Posted on 1/8/2016
Chesapeake Alum Makes Maryland MTA Model of Efficiency
In celebration of Chesapeake College’s 50th anniversary, we’re pleased to launch “Peake Proud,” a weekly column showcasing our alumni each Friday.
WYE MILLS - Chesapeake College alumni Paul Comfort (Class of 1985) is literally one of Maryland’s biggest ‘movers and shakers.’ As the Maryland Transit Administration (MTA) CEO, Comfort oversees a 3,300-person agency responsible for moving 400,000 people safely and efficiently to work or school every day through bus, rail and mobility systems.
An Eastern Shore native, Paul was a Chesapeake scholar/athlete (second base, baseball) who started his career in public service as an elected member of the Student Advisory Board/SGA. He also worked on campus 10 hours a week before graduating with honors and an A.A. degree in Humanities and Social Sciences. Comfort went on to receive his B.A. from University of Maryland Baltimore County (1987) and J.D. from the University of Maryland Baltimore, School of Law (1996).
A seasoned transportation executive who previously served as top administrator for Charles and Queen Anne’s counties, Comfort was an elected official when chosen by Governor Hogan to be MTA’s CEO in May 2015. Learn why this respected executive credits his place at the pinnacle of transportation and government to his time at Chesapeake College.
Peake Proud: 5 Questions for MTA CEO Paul Comfort
Q: In 30 words or less, what was your standout Chesapeake experience?
A: Being elected President of the SAB and helping to lead student involvement with the college leadership and develop great student activities was a highlight of my college career.
Q: Did you have a favorite instructor?
A: Dr. Conway Gregory was my favorite instructor. I took history, government and political science classes with him all four semesters. His direct, interesting teaching style and subject matter knowledge influenced my choices to earn a Bachelor’s degree in history and pursue a career in government and politics. He was a larger than life personality who took an interest in me and we shared many philosophical discussions.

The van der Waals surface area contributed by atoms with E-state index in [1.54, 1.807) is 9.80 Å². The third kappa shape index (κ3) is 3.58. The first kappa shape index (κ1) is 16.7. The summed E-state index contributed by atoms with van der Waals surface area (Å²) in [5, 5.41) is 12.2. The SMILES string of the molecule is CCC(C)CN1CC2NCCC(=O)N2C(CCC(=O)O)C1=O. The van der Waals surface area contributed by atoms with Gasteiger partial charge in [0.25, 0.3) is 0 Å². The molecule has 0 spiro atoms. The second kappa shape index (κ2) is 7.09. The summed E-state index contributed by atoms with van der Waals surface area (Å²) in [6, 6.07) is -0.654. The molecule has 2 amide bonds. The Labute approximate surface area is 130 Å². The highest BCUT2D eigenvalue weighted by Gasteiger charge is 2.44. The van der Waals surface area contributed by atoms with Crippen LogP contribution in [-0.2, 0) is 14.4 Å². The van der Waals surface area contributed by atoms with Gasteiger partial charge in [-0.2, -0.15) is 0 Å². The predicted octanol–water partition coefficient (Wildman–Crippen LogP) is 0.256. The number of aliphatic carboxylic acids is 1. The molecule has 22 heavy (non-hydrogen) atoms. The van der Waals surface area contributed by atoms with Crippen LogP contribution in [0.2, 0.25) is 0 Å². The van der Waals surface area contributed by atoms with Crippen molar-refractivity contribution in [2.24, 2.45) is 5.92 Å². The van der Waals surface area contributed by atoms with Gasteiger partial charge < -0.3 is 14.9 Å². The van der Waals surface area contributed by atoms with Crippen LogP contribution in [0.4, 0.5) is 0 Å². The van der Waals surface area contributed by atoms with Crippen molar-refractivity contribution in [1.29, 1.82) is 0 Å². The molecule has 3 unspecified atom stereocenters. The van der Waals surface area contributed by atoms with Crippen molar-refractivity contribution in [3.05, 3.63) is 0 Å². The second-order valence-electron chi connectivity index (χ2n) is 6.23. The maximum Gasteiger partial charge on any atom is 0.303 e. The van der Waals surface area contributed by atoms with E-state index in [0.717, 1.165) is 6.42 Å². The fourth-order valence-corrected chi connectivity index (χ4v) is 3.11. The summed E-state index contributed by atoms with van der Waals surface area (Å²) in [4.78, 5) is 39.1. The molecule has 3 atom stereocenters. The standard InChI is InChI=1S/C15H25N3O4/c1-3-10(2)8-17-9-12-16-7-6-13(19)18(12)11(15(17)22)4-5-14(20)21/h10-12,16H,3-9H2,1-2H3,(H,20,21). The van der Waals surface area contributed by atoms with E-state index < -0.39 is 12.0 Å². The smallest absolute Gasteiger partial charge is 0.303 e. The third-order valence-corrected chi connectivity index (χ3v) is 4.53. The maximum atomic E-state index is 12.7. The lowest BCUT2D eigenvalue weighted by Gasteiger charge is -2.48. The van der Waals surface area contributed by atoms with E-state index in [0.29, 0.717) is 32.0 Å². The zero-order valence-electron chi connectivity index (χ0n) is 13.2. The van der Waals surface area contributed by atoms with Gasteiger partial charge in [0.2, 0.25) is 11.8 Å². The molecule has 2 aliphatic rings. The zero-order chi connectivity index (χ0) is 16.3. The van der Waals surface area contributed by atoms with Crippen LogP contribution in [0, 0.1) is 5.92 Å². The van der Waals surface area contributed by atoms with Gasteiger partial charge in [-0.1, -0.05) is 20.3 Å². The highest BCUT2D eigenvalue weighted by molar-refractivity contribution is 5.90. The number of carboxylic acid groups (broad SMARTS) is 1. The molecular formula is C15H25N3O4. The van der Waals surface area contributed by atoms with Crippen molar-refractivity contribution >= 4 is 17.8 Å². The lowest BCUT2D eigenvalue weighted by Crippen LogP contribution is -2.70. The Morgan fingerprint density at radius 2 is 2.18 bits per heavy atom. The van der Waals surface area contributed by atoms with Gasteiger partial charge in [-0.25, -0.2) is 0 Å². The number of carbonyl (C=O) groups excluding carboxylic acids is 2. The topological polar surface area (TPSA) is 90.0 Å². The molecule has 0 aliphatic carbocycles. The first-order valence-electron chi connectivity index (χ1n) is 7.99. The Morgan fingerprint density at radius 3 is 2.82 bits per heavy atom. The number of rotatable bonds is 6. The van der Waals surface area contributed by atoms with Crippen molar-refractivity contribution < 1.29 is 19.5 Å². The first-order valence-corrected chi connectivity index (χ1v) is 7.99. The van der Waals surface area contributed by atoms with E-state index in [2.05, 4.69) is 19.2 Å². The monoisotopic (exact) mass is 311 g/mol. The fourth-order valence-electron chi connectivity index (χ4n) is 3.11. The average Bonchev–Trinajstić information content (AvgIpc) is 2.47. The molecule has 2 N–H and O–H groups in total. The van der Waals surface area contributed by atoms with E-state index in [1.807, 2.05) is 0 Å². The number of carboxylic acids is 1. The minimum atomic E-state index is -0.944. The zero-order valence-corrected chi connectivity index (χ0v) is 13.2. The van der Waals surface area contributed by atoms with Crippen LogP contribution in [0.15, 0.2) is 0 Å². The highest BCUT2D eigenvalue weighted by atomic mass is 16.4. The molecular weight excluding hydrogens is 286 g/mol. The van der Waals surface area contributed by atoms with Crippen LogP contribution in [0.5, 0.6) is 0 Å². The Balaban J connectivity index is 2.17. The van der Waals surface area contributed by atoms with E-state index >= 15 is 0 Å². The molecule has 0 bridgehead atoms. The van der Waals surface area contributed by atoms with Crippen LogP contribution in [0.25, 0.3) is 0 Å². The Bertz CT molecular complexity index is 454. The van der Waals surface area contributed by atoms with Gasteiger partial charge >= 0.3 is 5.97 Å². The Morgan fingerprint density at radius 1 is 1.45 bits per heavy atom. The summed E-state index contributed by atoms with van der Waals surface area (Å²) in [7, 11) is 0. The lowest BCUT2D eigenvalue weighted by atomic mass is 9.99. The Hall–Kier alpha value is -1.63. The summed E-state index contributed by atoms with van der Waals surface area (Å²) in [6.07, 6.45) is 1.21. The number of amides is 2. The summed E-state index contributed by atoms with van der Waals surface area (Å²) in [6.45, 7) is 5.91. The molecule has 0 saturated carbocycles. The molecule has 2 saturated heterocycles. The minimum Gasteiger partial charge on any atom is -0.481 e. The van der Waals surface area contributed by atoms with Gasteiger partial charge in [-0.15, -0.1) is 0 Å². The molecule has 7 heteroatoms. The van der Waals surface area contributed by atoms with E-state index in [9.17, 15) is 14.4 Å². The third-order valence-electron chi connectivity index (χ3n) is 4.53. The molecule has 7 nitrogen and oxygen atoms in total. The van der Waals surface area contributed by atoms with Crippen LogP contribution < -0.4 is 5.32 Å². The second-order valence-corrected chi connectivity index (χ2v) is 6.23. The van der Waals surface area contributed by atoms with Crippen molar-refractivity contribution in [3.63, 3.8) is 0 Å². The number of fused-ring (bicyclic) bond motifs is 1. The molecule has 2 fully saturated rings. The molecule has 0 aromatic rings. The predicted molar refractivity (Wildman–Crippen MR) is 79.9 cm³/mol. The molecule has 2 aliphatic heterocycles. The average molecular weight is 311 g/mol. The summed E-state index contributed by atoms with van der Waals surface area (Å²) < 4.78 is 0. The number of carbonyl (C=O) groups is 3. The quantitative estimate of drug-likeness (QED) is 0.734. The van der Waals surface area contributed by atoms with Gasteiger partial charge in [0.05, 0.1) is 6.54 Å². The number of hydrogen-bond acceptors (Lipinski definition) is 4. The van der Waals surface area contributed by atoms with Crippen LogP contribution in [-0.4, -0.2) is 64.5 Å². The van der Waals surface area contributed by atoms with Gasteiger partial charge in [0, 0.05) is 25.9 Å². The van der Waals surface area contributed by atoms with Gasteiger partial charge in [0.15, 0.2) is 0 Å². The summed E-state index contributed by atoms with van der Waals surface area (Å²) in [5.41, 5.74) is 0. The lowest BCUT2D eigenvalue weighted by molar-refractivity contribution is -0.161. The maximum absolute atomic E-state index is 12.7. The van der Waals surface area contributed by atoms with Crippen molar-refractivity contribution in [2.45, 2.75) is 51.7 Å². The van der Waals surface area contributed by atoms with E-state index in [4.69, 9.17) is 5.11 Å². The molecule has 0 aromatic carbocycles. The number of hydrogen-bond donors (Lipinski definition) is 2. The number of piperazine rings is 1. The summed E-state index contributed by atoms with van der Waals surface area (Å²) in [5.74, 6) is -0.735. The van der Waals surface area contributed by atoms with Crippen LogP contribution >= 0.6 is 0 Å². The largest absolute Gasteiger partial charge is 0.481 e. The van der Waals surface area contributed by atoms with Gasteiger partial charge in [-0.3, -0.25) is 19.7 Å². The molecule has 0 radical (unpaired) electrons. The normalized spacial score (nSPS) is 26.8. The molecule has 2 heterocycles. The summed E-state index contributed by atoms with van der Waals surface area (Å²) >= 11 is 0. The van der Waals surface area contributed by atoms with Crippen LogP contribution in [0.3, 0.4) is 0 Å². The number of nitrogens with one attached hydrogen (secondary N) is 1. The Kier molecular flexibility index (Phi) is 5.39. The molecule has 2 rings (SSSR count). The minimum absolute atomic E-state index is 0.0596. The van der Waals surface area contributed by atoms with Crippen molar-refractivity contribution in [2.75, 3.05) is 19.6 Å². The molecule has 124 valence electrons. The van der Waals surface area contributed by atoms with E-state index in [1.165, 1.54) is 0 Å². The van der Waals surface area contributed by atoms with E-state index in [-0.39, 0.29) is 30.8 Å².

Q: What advice would you give your 20-year old self?
A: Study what you love (I did) and pursue a career where your passion and abilities intersect (ditto). That is your destiny.
Q: What technologies do you regularly rely on in your job that didn’t exist when you attended Chesapeake?
A: Considering I graduated 30 years ago, the better question would be what technologies existed during my Chesapeake tenure that ARE still used today! While technological advances have fundamentally changed the nature of business and our daily lives, the foundation of a great educational experience is having a clear mind and focused intent to learn. If you love what you are studying, you will want to learn it.
Q: Last question is a ‘fill in the blank.’ Because of my time at Chesapeake, I am ___:
A: I am passionate about community colleges and the value of education they provide. I also was able to graduate without any student debt. Finally, Chesapeake helped stoke my interest in politics and government, setting a life and career path that has brought me to the pinnacle of my chosen professions.